People who went under the knife for nose
jobs sounded a bit more nasal five months after the surgery, according to a new
study from Iran.
The results from 27 surgeries showed that
"the voices changed in statistically significant ways, but the changes
were subtle," Dr Kamran Khazaeni told Reuters Health.
Khazaeni, a surgeon who specialises in ear,
nose and throat procedures, worked on the study at Mashhad University of
Medical Sciences in Iran.
The 22 female and five male patients
"noticed changes, but overall, they were satisfied," Khazaeni said.
Patients ranged in age from 18 to 45.
More pronounced nasal sounds
A team of linguists and speech pathologists
detected more pronounced nasal sounds in test words like "man" and
"namak" post-surgery after listening to voice recordings of the
Persian, the official language of Iran, has
no nasal vowels, but does have nasal consonants – like the "m" in
"man" and the "n" in "namak" – said Khazaeni,
explaining why the group focused on those two words.
The results were confirmed with patient
self-assessments and a computer program that analyzes acoustic sounds.
About one in 560 Iranians had cosmetic nose
surgery in 2011. By comparison, about one in 1 250 US men and women had the
same procedure in 2012, according to national surveys from both countries.
Writing in the February issue of Plastic
and Reconstructive Surgery, Khazaeni and his team say that if nose jobs, also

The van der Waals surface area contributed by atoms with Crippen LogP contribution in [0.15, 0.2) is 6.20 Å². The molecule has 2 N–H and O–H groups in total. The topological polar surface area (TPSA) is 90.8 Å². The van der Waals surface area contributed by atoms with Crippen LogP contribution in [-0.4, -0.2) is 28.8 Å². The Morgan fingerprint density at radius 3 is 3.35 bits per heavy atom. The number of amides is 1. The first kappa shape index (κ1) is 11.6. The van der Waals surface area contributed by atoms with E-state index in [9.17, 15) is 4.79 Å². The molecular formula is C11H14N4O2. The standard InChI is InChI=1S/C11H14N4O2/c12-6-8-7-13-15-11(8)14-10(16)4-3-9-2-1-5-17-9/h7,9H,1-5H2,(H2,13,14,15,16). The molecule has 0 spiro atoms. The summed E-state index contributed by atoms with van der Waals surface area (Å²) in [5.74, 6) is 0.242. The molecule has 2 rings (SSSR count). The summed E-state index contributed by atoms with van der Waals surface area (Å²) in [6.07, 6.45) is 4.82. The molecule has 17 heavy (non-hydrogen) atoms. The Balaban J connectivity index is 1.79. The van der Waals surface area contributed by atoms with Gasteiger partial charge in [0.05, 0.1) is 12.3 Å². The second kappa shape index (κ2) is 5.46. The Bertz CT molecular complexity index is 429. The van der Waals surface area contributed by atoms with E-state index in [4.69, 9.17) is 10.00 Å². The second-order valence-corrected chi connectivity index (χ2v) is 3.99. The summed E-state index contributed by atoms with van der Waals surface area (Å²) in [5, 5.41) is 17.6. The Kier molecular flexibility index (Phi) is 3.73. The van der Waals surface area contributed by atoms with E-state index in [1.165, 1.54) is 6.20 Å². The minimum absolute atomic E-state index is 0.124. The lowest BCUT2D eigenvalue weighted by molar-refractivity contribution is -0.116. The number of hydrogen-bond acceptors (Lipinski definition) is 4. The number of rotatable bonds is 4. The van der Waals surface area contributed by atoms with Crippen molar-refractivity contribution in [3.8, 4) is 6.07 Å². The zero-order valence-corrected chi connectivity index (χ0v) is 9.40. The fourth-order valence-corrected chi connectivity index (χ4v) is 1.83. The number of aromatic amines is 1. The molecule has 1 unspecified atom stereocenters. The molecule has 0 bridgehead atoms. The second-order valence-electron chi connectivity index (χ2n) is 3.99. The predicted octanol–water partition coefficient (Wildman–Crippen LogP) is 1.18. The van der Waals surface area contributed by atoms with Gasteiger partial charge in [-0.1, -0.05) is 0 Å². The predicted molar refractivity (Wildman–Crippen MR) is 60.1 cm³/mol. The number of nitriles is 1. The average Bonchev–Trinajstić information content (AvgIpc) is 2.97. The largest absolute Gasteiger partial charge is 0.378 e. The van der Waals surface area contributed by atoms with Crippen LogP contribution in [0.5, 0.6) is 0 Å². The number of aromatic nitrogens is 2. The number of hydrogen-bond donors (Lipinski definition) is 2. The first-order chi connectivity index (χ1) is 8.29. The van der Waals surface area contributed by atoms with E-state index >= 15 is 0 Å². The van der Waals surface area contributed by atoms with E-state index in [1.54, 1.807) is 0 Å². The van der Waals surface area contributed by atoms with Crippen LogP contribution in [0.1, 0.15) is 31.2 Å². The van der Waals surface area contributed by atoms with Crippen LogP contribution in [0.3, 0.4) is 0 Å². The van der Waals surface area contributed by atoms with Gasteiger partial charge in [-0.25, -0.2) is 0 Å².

called rhinoplasties, can change vocal sounds by narrowing a person's nasal
cavity, people who rely on their voice for professional reasons should be made
aware of this possible risk.
From the chest and throat
But Dr Steven Pearlman, a facial plastic
surgeon based in New York City who was not part of the current research,
disagreed, at least in cases where patients are singers.
"The better trained the singer is, the
less the nose has to do with it," Pearlman said. "I've operated on
patients who are rock stars, Broadway stars and opera singers," Pearlman
told Reuters Health.
"And in the classically trained American
style of singing, you sing from the chest and the throat, not the nose,"
he said, adding that speaking is different from singing and perhaps Middle
Eastern methods of singing rely more on the nasal cavity for sound.
Regarding the study, the idea and goal were
good, "but the execution was limited," Pearlman said.
An important missing element is nasal
airflow measurements taken on each patient before and after the surgery in
order to detect changes in how air passes through the nose. "Without this
measurement, you may have airflow changes, but you don't know," he said.
One of the hardest procedures
The study raises interesting questions,
such as why these results are being seen in Iran and not in North America, said
Dr Minas Constantinides. Anecdotally, of the more than 2000 rhinoplasties he
has performed, Constantinides said only one patient expressed concerns about
more voice nasality after surgery.
Constantinides practices facial plastic
surgery in New York City and is secretary of the American Academy of Facial
Plastic and Reconstructive Surgery.
"Rhinoplasty is one of the hardest
procedures to do in facial plastic surgery," Constantinides said, adding
that people need to carefully research surgeons before moving forward with the
procedure."Patients understand that surgery always has some risk attached
to it," he said. "However, voice change is not something that
patients need worry about in competent hands."
Picture: Nose from Shutterstock